The land extended several thousand 'ri,' (ri [里] is about 3.927km)' from northeast to southwest respectively, and was bounded by the sea on the southwest, and the border of northeast was a huge mountain. '
Beyond the mountain, there was a country of Emishi people (the Ezo [northerners], and the Ainu).'
The Five Classics texts of Confucianism, Buddhist scriptures, and seventy volumes of Juyi BAI's poems, all of which had been obtained from China, were possessed all over the country.'
The land was fertile in five grains, but it produced a little wheat.'
Silkworms were farmed for raw silk, by which a large quantity of silk, fine and fabulous, was weaved.'
The subsection also referred to 'the climate of four seasons (spring, summer, fall, and winter).'
Additionally, this 'Japan Accounts' included the almost correct information on Japan's geography; for example, gold was mined in the 'Oshu region' in the east, and silver in another island in the west of Japan, which appeared to be Tsushima Island although it referred to partly different descriptions from true fact, including the one that there were many rhinoceroses and elephants in Japan.

Also, the 'History of the Mongols,' a subsection of the "Compendium Chronicle (Jami al-Tawarikh)," stated that there was a large island named Jimangu (جمنكو Jimangū?), which was surrounded by a great ocean, located to the southeast, 400 farsang (or about 2,000km; farsang is an Iranian or Persian unit of measurement for how far a man can walk in one day) off the coast of the Jurchen and Goryeo (جورجه و كولى Jūrja wa Kūlī) regions.
It included the description that a large island located far away across the sea from Jurchen and Goryeo as an area against the Great Yuan Dynasty, transcribed as 'جمنكوj-m-n-k-w,' which appeared to be a 'country of Japan.'

Different opinions

As mentioned above, at the present day, it is generally believed that Zipangu told by Marco Polo referred to Japan, but there are some different opinions.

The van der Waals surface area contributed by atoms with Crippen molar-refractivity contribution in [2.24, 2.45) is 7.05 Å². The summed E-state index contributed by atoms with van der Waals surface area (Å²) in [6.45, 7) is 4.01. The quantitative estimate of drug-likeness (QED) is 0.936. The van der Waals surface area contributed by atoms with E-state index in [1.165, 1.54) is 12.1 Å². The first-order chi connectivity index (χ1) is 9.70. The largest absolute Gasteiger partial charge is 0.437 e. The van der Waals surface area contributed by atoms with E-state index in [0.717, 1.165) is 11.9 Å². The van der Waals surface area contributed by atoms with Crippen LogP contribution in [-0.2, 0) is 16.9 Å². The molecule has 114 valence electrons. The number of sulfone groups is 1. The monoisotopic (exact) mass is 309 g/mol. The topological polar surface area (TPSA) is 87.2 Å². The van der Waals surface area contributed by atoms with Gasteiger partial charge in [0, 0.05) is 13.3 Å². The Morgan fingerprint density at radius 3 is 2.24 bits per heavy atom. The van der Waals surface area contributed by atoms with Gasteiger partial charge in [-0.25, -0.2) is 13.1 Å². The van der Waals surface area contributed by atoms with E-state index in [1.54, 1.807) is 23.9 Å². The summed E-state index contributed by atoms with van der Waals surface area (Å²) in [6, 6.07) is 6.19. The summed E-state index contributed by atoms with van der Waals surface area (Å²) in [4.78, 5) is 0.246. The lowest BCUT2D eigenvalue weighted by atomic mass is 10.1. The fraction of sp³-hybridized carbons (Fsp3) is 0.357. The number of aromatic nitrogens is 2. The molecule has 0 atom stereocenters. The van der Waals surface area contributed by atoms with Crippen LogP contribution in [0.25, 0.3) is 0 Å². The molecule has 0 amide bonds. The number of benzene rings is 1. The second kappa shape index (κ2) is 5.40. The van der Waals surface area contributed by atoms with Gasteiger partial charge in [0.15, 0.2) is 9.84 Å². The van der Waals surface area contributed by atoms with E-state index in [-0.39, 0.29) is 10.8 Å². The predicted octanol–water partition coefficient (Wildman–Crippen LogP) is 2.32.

In Medieval times, Japan rather imported gold, which was in contradiction to the legend of Zipangu, a land of gold.

The description of Zipangu given by Marco Polo and other legends apparently located it in the Torrid Zone (both its degrees of latitude and its climate), which was quite different from the actual location of Japan (it belongs the Temperate Zone).

There existed many other countries than Japan where Mongolian expedition resulted in failure.

For these reasons, one theory holds that it was a misunderstanding of missionaries who reached Japan during the 16th century who connected Zipangu with Japan. Additionally, another one explains that the origin of Zipangu was from a dialect of ツィァパングォ (foreign lands) which was indicated as small countries in Southeast Asia, where the Yuan Dynasty sent a military expedition. Moreover, another is that although WaqWaq is said to have been derived from the old name for Japan, 'wakoku (倭国),' with the Japanese pronunciation 'waakuwaaku' (الواقواق al-Wāqwāq), or 'wakuwaaku' (لوقواق al-Waqwāq), which spread in Muslim's world (the Arabian and Persian speaking areas) as the land of gold, an area name of its kind was often found in Africa and Southeast Asia in geography books written in Arabia and Persian languages, so that it didn't indicate Japan.